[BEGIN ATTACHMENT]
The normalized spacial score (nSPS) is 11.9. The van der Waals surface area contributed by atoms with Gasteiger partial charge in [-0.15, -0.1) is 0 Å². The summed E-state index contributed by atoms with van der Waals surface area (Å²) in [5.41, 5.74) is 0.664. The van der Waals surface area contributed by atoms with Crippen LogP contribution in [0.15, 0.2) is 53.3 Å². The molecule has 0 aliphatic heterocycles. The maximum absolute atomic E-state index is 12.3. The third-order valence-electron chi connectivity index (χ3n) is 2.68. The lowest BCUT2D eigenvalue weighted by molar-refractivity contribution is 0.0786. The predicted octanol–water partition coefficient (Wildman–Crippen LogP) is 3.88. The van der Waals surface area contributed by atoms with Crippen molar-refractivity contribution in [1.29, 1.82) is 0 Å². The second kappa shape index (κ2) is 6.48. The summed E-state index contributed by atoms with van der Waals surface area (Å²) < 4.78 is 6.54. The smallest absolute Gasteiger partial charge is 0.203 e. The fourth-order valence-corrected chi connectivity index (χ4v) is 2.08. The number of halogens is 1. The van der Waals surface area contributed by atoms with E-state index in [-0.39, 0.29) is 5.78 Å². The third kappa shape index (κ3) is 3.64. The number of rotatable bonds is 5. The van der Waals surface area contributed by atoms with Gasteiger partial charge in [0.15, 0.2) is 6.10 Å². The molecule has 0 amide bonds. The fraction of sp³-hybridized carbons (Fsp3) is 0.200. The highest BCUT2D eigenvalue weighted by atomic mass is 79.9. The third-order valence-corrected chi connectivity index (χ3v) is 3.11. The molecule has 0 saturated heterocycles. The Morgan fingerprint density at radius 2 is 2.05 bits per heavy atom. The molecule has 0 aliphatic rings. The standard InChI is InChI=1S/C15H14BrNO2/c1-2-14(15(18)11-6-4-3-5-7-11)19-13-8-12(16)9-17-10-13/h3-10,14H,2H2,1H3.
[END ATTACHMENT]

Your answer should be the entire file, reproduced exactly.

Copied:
The normalized spacial score (nSPS) is 11.9. The van der Waals surface area contributed by atoms with Gasteiger partial charge in [-0.15, -0.1) is 0 Å². The summed E-state index contributed by atoms with van der Waals surface area (Å²) in [5.41, 5.74) is 0.664. The van der Waals surface area contributed by atoms with Crippen LogP contribution in [0.15, 0.2) is 53.3 Å². The molecule has 0 aliphatic heterocycles. The maximum absolute atomic E-state index is 12.3. The third-order valence-electron chi connectivity index (χ3n) is 2.68. The lowest BCUT2D eigenvalue weighted by molar-refractivity contribution is 0.0786. The predicted octanol–water partition coefficient (Wildman–Crippen LogP) is 3.88. The van der Waals surface area contributed by atoms with Crippen molar-refractivity contribution in [1.29, 1.82) is 0 Å². The second kappa shape index (κ2) is 6.48. The summed E-state index contributed by atoms with van der Waals surface area (Å²) < 4.78 is 6.54. The smallest absolute Gasteiger partial charge is 0.203 e. The fourth-order valence-corrected chi connectivity index (χ4v) is 2.08. The number of halogens is 1. The van der Waals surface area contributed by atoms with E-state index in [-0.39, 0.29) is 5.78 Å². The third kappa shape index (κ3) is 3.64. The number of rotatable bonds is 5. The van der Waals surface area contributed by atoms with Gasteiger partial charge in [0.15, 0.2) is 6.10 Å². The molecule has 0 amide bonds. The fraction of sp³-hybridized carbons (Fsp3) is 0.200. The highest BCUT2D eigenvalue weighted by atomic mass is 79.9. The third-order valence-corrected chi connectivity index (χ3v) is 3.11. The molecule has 0 saturated heterocycles. The Morgan fingerprint density at radius 2 is 2.05 bits per heavy atom. The molecule has 0 aliphatic rings. The standard InChI is InChI=1S/C15H14BrNO2/c1-2-14(15(18)11-6-4-3-5-7-11)19-13-8-12(16)9-17-10-13/h3-10,14H,2H2,1H3.